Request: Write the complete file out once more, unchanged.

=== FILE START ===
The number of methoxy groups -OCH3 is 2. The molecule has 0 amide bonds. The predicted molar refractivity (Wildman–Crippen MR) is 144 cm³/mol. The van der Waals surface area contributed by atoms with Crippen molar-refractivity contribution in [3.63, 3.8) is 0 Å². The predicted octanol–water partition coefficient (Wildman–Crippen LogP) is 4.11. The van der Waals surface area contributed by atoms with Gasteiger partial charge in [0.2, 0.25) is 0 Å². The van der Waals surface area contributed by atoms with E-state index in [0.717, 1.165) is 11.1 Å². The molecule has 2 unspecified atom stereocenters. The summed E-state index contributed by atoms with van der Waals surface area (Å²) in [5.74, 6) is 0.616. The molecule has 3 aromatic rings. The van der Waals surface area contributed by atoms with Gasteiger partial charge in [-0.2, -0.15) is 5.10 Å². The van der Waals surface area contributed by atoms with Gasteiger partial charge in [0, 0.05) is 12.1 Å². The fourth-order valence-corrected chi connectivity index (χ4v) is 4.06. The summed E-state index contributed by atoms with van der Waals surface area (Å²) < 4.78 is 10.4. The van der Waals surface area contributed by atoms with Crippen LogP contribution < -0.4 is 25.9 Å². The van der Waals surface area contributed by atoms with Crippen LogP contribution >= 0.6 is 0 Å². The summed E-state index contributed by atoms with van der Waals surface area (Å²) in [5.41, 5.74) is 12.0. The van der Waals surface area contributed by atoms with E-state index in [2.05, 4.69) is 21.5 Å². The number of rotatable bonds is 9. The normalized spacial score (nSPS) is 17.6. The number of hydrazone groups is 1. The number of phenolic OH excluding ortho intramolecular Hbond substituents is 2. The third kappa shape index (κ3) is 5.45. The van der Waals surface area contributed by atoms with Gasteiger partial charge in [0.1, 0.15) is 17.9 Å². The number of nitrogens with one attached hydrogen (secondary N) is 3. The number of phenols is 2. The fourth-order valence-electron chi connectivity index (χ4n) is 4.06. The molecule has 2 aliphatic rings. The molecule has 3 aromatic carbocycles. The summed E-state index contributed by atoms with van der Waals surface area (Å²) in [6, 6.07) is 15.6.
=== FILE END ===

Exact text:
The number of methoxy groups -OCH3 is 2. The molecule has 0 amide bonds. The predicted molar refractivity (Wildman–Crippen MR) is 144 cm³/mol. The van der Waals surface area contributed by atoms with Crippen molar-refractivity contribution in [3.63, 3.8) is 0 Å². The predicted octanol–water partition coefficient (Wildman–Crippen LogP) is 4.11. The van der Waals surface area contributed by atoms with Gasteiger partial charge in [0.2, 0.25) is 0 Å². The van der Waals surface area contributed by atoms with E-state index in [0.717, 1.165) is 11.1 Å². The molecule has 2 unspecified atom stereocenters. The summed E-state index contributed by atoms with van der Waals surface area (Å²) in [5.74, 6) is 0.616. The molecule has 3 aromatic rings. The van der Waals surface area contributed by atoms with Gasteiger partial charge in [-0.2, -0.15) is 5.10 Å². The van der Waals surface area contributed by atoms with Gasteiger partial charge in [0, 0.05) is 12.1 Å². The fourth-order valence-corrected chi connectivity index (χ4v) is 4.06. The summed E-state index contributed by atoms with van der Waals surface area (Å²) < 4.78 is 10.4. The van der Waals surface area contributed by atoms with Crippen LogP contribution < -0.4 is 25.9 Å². The van der Waals surface area contributed by atoms with Crippen LogP contribution >= 0.6 is 0 Å². The summed E-state index contributed by atoms with van der Waals surface area (Å²) in [5.41, 5.74) is 12.0. The van der Waals surface area contributed by atoms with E-state index in [2.05, 4.69) is 21.5 Å². The number of rotatable bonds is 9. The normalized spacial score (nSPS) is 17.6. The number of hydrazone groups is 1. The number of phenolic OH excluding ortho intramolecular Hbond substituents is 2. The third kappa shape index (κ3) is 5.45. The van der Waals surface area contributed by atoms with Gasteiger partial charge in [0.1, 0.15) is 17.9 Å². The number of nitrogens with one attached hydrogen (secondary N) is 3. The number of phenols is 2. The fourth-order valence-electron chi connectivity index (χ4n) is 4.06. The molecule has 2 aliphatic rings. The molecule has 3 aromatic carbocycles. The summed E-state index contributed by atoms with van der Waals surface area (Å²) in [6, 6.07) is 15.6.